Many professional drivers dream about owning their own tractor. For many, it’s a way to have more control over their schedule, but for others it’s more about the pride of ownership. Either way, the difference between moving from company driver to owner-operator involves more than a name change on the vehicle title.
An owner-operator is no longer a professional driver as much as he or she is a business owner. Instead of making a phone call to your carrier when your tire is flat, you make a phone call to a repair shop, and that involves a credit card number. In fact, nearly everything you do as an owner-operator requires a credit card or a healthy checking account.
The challenge is in managing more than your schedule; you now need to manage the business side of the operation as well. Joe Robinson, author of “Work to Live,” identified a list of characteristics shared by the most successful entrepreneurs. Using a University of Maryland study by J. Robert Baum and Edwin Locke, the researchers found the following seven traits successful business owners share.
Tenacity, or determination and persistence, is vital for anyone who decides to take the financial risk of owning a truck. There will be a lot of setbacks and obstacles that will get in the way of your progress, so a focus on the long-term goal is vital. A mechanical breakdown or personal setback will make you question whether you can survive the challenge, but tenacity will keep you going.
The second trait is passion. Without “an intense desire or enthusiasm” for your business, you’ll fail. If your goal is merely to make money, you might be able to accomplish that in other ways. Most owner-operators have a passion for the lifestyle or they wouldn’t invest a large amount of money into a big truck.
The authors use the phrase, “tolerance of ambiguity” to describe the characteristic toward risk-taking, or an acceptance of potential failure. Ask any business owner what keeps him or her up at night and they’ll quickly give you a list of their fears. From paying bills to making a career mistake, the uncertainty over your future success keeps many people from taking a risk as an owner-operator.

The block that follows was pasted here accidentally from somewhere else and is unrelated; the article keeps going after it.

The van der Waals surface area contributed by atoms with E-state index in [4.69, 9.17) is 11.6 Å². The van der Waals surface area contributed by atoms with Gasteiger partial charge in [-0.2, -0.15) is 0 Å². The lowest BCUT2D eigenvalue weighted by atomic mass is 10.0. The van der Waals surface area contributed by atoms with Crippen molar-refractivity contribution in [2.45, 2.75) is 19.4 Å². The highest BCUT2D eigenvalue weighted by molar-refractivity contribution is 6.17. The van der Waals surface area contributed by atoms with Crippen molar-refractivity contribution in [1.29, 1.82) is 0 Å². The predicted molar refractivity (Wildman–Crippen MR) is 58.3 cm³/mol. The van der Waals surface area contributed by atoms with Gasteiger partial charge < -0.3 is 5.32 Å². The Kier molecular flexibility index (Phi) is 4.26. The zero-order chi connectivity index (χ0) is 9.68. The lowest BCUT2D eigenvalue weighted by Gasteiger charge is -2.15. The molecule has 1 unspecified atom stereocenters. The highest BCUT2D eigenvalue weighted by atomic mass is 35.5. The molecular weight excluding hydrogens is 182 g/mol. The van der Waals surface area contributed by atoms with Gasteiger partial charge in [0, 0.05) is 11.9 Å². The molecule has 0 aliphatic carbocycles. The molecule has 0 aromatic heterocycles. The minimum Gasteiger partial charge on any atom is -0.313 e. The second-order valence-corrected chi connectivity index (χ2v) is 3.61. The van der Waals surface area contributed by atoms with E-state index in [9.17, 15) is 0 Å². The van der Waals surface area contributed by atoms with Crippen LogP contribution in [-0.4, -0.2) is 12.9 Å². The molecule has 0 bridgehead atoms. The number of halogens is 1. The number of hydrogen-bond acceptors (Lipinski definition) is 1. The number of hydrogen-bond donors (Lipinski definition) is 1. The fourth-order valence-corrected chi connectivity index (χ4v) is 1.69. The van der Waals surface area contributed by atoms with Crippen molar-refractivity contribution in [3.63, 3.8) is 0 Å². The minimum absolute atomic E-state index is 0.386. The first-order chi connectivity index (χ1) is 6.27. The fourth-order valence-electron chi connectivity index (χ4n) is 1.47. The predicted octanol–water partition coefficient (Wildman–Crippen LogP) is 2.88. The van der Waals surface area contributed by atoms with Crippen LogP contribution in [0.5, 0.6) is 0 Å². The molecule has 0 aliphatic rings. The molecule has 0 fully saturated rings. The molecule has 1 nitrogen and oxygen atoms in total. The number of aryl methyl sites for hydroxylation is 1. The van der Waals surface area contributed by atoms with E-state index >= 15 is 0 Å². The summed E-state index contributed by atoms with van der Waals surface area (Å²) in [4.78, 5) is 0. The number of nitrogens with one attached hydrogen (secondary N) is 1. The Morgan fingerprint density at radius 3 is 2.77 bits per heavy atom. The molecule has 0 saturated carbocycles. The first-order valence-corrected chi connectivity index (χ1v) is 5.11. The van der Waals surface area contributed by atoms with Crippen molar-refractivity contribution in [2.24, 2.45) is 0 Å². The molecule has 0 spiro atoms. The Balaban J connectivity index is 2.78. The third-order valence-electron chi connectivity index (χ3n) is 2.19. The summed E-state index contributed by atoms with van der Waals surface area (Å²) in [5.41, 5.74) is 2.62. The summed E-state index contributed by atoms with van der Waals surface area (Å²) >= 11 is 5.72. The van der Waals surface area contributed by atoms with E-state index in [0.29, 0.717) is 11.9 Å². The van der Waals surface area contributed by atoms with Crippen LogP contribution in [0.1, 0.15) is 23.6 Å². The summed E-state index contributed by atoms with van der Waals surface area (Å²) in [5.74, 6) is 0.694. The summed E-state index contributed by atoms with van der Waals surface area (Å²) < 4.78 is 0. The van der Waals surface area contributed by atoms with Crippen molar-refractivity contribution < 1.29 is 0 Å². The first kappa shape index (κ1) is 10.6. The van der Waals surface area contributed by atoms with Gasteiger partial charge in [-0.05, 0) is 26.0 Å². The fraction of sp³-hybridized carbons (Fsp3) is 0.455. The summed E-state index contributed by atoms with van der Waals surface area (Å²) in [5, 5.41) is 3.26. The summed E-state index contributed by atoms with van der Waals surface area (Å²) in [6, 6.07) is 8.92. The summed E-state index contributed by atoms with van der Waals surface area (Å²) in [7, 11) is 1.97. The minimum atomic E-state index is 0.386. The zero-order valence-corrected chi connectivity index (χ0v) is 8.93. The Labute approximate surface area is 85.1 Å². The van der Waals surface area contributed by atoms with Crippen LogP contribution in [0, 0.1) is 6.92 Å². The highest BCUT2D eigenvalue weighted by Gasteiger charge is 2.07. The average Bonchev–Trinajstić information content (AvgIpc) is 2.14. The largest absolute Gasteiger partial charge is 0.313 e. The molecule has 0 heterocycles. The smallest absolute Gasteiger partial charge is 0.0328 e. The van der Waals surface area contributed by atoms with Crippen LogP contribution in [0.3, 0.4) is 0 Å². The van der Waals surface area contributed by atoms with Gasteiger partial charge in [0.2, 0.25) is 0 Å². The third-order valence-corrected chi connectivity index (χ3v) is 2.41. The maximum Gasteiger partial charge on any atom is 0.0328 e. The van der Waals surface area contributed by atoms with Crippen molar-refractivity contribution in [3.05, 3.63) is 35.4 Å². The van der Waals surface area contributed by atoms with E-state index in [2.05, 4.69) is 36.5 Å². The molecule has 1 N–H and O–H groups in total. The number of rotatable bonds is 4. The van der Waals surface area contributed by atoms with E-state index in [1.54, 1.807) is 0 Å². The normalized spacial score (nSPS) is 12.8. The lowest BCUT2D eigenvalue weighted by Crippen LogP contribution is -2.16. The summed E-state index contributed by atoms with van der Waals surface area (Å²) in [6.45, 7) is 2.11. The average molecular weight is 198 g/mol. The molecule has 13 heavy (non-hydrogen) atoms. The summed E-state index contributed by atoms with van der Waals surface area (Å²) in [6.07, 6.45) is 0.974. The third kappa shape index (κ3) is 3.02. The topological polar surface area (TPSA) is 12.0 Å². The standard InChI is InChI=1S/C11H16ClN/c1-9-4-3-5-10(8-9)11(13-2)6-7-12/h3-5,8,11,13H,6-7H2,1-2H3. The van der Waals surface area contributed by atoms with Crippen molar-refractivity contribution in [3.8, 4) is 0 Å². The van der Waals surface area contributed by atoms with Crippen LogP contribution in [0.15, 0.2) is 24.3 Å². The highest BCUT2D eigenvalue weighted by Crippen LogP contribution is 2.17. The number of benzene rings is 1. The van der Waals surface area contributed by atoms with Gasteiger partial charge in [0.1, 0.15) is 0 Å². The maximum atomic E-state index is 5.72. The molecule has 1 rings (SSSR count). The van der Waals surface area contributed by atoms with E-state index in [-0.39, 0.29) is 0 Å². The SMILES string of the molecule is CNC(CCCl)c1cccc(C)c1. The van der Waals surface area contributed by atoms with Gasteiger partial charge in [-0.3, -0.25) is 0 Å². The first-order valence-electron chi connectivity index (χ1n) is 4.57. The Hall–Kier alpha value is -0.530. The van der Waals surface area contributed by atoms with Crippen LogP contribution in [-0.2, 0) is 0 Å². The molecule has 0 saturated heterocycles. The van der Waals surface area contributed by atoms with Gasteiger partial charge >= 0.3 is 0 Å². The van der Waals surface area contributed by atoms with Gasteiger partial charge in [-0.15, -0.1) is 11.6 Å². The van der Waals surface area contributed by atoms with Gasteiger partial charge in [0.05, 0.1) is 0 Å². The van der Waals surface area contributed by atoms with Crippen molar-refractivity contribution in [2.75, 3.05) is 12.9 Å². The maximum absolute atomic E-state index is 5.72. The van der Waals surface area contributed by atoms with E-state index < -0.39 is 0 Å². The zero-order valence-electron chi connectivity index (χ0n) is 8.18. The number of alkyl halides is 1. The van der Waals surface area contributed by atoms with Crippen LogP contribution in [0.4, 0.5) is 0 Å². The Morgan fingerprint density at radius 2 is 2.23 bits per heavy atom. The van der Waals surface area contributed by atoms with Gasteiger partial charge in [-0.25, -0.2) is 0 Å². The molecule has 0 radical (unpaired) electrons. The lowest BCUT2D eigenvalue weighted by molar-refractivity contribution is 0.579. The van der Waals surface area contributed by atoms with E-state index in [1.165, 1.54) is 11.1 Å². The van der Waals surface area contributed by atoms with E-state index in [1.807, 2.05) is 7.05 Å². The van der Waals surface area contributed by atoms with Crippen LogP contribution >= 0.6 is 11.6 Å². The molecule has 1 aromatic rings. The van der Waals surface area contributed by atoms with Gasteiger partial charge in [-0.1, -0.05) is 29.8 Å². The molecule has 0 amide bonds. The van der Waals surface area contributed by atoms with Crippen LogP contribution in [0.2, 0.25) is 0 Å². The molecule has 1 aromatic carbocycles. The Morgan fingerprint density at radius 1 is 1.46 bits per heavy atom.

Without a vision, an entrepreneur wouldn’t be able to see a better future as a business owner. Identifying an opportunity means looking forward and making that chance into a reality. Maybe it’s a great deal on a truck that made you start thinking about leasing to a carrier instead of just driving for them. Every trucking company today started with someone who had a vision when they bought that first truck.
An entrepreneur must have self-confidence and the belief that he or she can and will succeed in their new venture. Knowing that you are going to provide a service that is desired and needed should give you the security in moving into a new opportunity. If you lack belief in yourself you won’t succeed.
The sixth characteristic of a successful entrepreneur is flexibility. You must be able to react quickly and respond to changes in your business. If you depend on one customer and lose that contract, you’ll need to be ready with a backup plan to implement right away. Being flexible means you will be more adept at dealing with change.
The final trait needed to be successful as a business owner is the tendency to break rules. No, this doesn’t mean running over the speed limit or lying on your tax return, it means that a tendency to take risks will help you move beyond your peers’ comfort zone. That’s what makes a good entrepreneur: the ability to defy conventional wisdom.
If you’re thinking about becoming an owner-operator and you are concerned about whether you have it in you or not, consider these traits of successful business owners before you take the first step. If you feel confident that you can be flexible and self-confident in making your vision a reality, then go for it!
Ellen Voie CAE, President/CEO
P O Box 400 Plover, WI 54467-0400
888-464-9482 920-312-1350 Direct
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Mission: Women In Trucking was established to encourage the employment of women in the trucking industry, promote their accomplishments and minimize obstacles faced by women working in the trucking industry.